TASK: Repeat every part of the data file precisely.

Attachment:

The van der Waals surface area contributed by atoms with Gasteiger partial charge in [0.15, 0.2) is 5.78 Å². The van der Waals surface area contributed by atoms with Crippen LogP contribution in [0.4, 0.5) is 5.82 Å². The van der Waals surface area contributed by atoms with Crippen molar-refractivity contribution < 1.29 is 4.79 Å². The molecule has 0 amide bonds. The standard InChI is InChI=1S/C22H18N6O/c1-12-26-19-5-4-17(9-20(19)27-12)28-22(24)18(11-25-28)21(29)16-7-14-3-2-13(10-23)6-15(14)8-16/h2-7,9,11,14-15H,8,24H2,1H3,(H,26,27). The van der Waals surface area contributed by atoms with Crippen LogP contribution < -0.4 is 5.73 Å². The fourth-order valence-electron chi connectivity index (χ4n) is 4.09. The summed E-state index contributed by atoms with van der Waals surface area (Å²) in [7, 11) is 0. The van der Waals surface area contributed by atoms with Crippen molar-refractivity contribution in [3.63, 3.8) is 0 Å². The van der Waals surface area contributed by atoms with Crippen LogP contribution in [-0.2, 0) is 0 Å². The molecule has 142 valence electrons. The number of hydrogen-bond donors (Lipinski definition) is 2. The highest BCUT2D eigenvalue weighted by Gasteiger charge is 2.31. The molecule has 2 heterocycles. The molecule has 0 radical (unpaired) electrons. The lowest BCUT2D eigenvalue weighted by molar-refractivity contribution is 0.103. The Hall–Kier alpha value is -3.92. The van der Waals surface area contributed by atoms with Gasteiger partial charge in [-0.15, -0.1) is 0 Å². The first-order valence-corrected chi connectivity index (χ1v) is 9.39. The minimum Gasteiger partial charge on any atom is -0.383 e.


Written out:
The van der Waals surface area contributed by atoms with Gasteiger partial charge in [0.15, 0.2) is 5.78 Å². The van der Waals surface area contributed by atoms with Crippen LogP contribution in [0.4, 0.5) is 5.82 Å². The van der Waals surface area contributed by atoms with Crippen molar-refractivity contribution < 1.29 is 4.79 Å². The molecule has 0 amide bonds. The standard InChI is InChI=1S/C22H18N6O/c1-12-26-19-5-4-17(9-20(19)27-12)28-22(24)18(11-25-28)21(29)16-7-14-3-2-13(10-23)6-15(14)8-16/h2-7,9,11,14-15H,8,24H2,1H3,(H,26,27). The van der Waals surface area contributed by atoms with Crippen LogP contribution < -0.4 is 5.73 Å². The fourth-order valence-electron chi connectivity index (χ4n) is 4.09. The summed E-state index contributed by atoms with van der Waals surface area (Å²) in [7, 11) is 0. The van der Waals surface area contributed by atoms with Crippen molar-refractivity contribution in [3.63, 3.8) is 0 Å². The van der Waals surface area contributed by atoms with Crippen LogP contribution in [-0.2, 0) is 0 Å². The molecule has 142 valence electrons. The number of hydrogen-bond donors (Lipinski definition) is 2. The highest BCUT2D eigenvalue weighted by Gasteiger charge is 2.31. The molecule has 2 heterocycles. The molecule has 0 radical (unpaired) electrons. The lowest BCUT2D eigenvalue weighted by molar-refractivity contribution is 0.103. The Hall–Kier alpha value is -3.92. The van der Waals surface area contributed by atoms with Gasteiger partial charge in [-0.15, -0.1) is 0 Å². The first-order valence-corrected chi connectivity index (χ1v) is 9.39. The minimum Gasteiger partial charge on any atom is -0.383 e.